The New South Wales Public Service Commission plans to axe 10 senior roles involved with meeting public sector diversity targets, according to the public sector union.
In 2019 Premier Gladys Berejiklian set a target of having employed 114 senior leaders from Indigenous backgrounds in the state’s public sector by 2025, as part of her plan to foster a “world class” public service.
Other public sector diversity targets to be achieved in that time frame included women to hold 50% of senior leadership roles, and people with a disability to hold 5.6% of government sector roles.
But this week the Public Service Association said a restructure of the NSW Public Service Commission has seen 10 senior jobs slashed. The leadership of the diversity team, which is responsible for delivering the diversity targets, has been cut from four to one.
The PSA has taken the Public Service Commission to the Industrial Relations Commission over the move, and is concerned that there are more cuts to come.
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Just last week the state government launched a campaign encouraging women to stand for election in local councils.
PSA general secretary Stewart Little said it was “ironic” that the government would focus on this “rather than properly invest in implementing diversity measures in its own workforce”.
He warned that the premier’s ambitious plan to boost diversity in the public service was under threat.
“Two thirds of NSW public sector workers are women — yet they earn on average $2002 less, or 2.2% than their male colleagues. They are consistently under represented at the senior leadership levels. This doesn’t change without actually investing in a plan to tackle it and then measuring it,” he said.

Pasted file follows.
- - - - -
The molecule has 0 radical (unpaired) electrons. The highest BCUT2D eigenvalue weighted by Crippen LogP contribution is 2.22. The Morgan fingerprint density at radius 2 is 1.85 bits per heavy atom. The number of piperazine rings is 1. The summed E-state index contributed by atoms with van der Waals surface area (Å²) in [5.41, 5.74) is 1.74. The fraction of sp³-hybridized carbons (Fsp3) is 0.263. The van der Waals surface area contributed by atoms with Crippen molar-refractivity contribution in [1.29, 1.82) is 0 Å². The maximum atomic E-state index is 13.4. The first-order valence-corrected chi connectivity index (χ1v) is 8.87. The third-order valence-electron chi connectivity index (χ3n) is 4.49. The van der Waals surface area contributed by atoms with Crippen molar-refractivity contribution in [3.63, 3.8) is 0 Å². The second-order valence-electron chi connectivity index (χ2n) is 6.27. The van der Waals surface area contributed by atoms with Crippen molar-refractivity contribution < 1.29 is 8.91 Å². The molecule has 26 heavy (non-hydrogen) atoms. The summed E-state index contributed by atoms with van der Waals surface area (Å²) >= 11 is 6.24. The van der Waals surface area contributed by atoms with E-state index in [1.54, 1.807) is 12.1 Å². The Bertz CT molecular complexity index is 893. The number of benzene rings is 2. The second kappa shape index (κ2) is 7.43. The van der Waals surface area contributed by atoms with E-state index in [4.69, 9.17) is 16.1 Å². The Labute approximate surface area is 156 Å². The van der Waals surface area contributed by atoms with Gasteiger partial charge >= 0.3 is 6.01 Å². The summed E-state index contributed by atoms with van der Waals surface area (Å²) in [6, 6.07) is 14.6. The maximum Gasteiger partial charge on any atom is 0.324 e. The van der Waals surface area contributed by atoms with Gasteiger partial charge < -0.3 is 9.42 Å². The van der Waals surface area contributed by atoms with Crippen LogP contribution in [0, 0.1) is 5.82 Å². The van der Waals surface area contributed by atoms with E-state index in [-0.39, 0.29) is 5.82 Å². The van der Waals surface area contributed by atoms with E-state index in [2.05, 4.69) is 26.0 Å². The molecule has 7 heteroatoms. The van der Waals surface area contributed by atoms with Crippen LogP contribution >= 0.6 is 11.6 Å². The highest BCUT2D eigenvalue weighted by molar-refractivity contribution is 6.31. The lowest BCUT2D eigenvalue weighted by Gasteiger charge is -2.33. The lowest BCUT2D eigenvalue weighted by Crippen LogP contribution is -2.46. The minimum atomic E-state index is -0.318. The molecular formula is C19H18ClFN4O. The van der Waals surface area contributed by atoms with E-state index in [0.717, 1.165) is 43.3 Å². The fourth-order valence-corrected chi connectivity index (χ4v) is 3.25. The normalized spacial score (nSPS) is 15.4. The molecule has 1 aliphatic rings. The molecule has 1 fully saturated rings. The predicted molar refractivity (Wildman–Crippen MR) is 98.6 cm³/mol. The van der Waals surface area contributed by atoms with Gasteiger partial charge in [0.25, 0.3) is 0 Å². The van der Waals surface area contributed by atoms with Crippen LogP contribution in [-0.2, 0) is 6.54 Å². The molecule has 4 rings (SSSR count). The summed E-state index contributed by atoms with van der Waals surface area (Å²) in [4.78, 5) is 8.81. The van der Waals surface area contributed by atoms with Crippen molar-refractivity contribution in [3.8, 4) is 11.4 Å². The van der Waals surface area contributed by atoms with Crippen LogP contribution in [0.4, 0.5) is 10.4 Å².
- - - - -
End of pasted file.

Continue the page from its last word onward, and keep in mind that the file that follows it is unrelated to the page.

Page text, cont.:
“We’ve seen the rate of people with a disability employed by the NSW government actually decline from 3.7% in 2010 to 2.5% in 2019. Meanwhile Aboriginal and Torres Strait Islander people continue to be over represented in lower salary band jobs, rather than leading our departments.
“The premier said she believes ‘what gets measured, gets done’ but her government is slashing the roles that do the measuring and the doing. These are supposed to be her top priorities but her government’s crippling the ability of the service to deliver it.”
Stewart noted that, as Australia’s largest employer, the NSW government has the power to address a number of structural issues, such as the “persistent pay gap between men and women”, poor employment outcomes for people living with a disability, and the lack of Indigenous Australian representation at senior levels of government.